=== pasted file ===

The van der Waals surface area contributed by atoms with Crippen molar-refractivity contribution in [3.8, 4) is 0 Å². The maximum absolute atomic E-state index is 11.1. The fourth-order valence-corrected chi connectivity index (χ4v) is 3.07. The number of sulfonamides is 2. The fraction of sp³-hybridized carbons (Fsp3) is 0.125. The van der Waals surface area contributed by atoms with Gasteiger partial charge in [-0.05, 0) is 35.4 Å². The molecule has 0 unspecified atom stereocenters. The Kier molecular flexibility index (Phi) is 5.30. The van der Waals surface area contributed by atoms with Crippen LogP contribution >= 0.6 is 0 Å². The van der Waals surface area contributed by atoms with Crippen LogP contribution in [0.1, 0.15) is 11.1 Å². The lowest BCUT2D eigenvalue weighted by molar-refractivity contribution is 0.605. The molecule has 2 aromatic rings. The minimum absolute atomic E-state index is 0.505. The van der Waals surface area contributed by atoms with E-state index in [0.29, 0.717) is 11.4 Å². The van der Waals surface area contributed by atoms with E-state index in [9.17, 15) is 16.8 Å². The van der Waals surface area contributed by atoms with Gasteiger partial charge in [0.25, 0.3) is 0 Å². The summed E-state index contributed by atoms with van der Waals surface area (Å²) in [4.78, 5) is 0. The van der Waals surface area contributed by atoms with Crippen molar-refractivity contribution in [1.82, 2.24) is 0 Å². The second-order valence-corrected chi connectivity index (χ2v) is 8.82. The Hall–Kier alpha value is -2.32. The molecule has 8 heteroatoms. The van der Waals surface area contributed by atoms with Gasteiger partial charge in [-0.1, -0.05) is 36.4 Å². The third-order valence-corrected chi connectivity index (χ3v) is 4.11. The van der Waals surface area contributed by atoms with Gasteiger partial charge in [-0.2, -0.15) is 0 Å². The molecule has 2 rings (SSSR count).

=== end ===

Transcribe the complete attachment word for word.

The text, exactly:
The van der Waals surface area contributed by atoms with Crippen molar-refractivity contribution in [3.8, 4) is 0 Å². The maximum absolute atomic E-state index is 11.1. The fourth-order valence-corrected chi connectivity index (χ4v) is 3.07. The number of sulfonamides is 2. The fraction of sp³-hybridized carbons (Fsp3) is 0.125. The van der Waals surface area contributed by atoms with Gasteiger partial charge in [-0.05, 0) is 35.4 Å². The molecule has 0 unspecified atom stereocenters. The Kier molecular flexibility index (Phi) is 5.30. The van der Waals surface area contributed by atoms with Crippen LogP contribution >= 0.6 is 0 Å². The van der Waals surface area contributed by atoms with Crippen LogP contribution in [0.1, 0.15) is 11.1 Å². The lowest BCUT2D eigenvalue weighted by molar-refractivity contribution is 0.605. The molecule has 2 aromatic rings. The minimum absolute atomic E-state index is 0.505. The van der Waals surface area contributed by atoms with E-state index in [0.29, 0.717) is 11.4 Å². The van der Waals surface area contributed by atoms with E-state index in [9.17, 15) is 16.8 Å². The van der Waals surface area contributed by atoms with Gasteiger partial charge in [0.25, 0.3) is 0 Å². The summed E-state index contributed by atoms with van der Waals surface area (Å²) in [4.78, 5) is 0. The van der Waals surface area contributed by atoms with Crippen molar-refractivity contribution in [1.82, 2.24) is 0 Å². The second-order valence-corrected chi connectivity index (χ2v) is 8.82. The Hall–Kier alpha value is -2.32. The molecule has 8 heteroatoms. The van der Waals surface area contributed by atoms with Gasteiger partial charge in [-0.1, -0.05) is 36.4 Å². The third-order valence-corrected chi connectivity index (χ3v) is 4.11. The van der Waals surface area contributed by atoms with Gasteiger partial charge in [-0.2, -0.15) is 0 Å². The molecule has 2 rings (SSSR count).